Intercontinental Amstel – Most of the recommendations I make on my blog are for travellers on a budget. Just to warn you now, this one isn’t. To cut a long story short, I thought I was going to Amsterdam to celebrate a 30th birthday but the hosts surprised us by getting married whilst we were there! It was a true honour and privilege to have been included as part of their special day, and to top it all off they took us to the 5 star Amstel hotel for an out-of-this-world dinner in their wine room. My friend had informed the restaurant that I am vegan and gluten-free, but none of us expected the meal I got. Every course was as equally thought through and presented as my omnivore friends’. Anything I write here could not do the food justice, and I really appreciate that the hotel staff did not make me feel different or awkward for one second that I was there. This is the first time I have blogged about 5 star luxury, but if you really want to treat yourself I would strongly recommend the Intercontinental Amstel. If you are vegan, gluten-free or have any other dietary requirements, simply let the staff know and trust them to deliver the best meal you have ever tasted.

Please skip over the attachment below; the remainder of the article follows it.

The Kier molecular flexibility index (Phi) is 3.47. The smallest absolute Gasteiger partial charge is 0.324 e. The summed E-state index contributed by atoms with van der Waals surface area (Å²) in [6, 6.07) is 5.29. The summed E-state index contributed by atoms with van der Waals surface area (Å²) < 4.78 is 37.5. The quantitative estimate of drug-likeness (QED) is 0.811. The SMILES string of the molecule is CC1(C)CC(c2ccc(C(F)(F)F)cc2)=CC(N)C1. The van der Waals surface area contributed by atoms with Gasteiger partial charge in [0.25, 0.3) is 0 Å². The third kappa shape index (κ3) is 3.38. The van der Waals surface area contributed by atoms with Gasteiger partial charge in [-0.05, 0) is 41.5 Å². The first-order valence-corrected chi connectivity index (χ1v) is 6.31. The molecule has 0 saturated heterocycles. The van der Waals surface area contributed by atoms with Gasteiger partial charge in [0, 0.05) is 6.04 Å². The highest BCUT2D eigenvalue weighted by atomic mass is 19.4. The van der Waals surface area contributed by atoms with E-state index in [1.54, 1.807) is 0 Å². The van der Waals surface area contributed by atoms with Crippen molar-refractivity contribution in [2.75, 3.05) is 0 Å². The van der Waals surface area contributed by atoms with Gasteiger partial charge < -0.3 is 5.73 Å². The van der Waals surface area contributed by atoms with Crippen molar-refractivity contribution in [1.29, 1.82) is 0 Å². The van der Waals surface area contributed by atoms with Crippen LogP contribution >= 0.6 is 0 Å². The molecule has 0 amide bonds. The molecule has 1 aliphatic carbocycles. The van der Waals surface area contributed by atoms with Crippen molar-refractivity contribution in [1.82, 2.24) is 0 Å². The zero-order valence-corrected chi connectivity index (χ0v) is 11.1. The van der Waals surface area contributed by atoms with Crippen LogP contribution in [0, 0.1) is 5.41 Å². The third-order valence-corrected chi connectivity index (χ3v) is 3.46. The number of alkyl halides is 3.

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Vegan Food in Frankfurt

Posted by Sas on May 31, 2016